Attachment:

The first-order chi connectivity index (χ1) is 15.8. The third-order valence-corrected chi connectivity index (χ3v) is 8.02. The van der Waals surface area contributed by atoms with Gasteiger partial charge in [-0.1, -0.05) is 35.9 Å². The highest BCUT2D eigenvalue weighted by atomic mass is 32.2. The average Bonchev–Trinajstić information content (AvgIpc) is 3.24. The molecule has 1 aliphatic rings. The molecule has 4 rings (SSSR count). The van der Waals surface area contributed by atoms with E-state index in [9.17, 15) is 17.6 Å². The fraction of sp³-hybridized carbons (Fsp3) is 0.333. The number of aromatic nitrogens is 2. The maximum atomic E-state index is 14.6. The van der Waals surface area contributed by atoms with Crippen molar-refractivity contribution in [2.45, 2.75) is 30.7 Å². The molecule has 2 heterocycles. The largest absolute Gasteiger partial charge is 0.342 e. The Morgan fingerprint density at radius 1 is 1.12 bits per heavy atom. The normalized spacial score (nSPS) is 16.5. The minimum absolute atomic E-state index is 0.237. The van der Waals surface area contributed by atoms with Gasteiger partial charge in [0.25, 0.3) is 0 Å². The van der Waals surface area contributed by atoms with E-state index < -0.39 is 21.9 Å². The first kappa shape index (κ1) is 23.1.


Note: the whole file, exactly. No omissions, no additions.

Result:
The first-order chi connectivity index (χ1) is 15.8. The third-order valence-corrected chi connectivity index (χ3v) is 8.02. The van der Waals surface area contributed by atoms with Gasteiger partial charge in [-0.1, -0.05) is 35.9 Å². The highest BCUT2D eigenvalue weighted by atomic mass is 32.2. The average Bonchev–Trinajstić information content (AvgIpc) is 3.24. The molecule has 1 aliphatic rings. The molecule has 4 rings (SSSR count). The van der Waals surface area contributed by atoms with E-state index in [9.17, 15) is 17.6 Å². The fraction of sp³-hybridized carbons (Fsp3) is 0.333. The number of aromatic nitrogens is 2. The maximum atomic E-state index is 14.6. The van der Waals surface area contributed by atoms with Crippen molar-refractivity contribution in [2.45, 2.75) is 30.7 Å². The molecule has 2 heterocycles. The largest absolute Gasteiger partial charge is 0.342 e. The Morgan fingerprint density at radius 1 is 1.12 bits per heavy atom. The normalized spacial score (nSPS) is 16.5. The minimum absolute atomic E-state index is 0.237. The van der Waals surface area contributed by atoms with Gasteiger partial charge in [0.25, 0.3) is 0 Å². The van der Waals surface area contributed by atoms with E-state index < -0.39 is 21.9 Å². The first kappa shape index (κ1) is 23.1.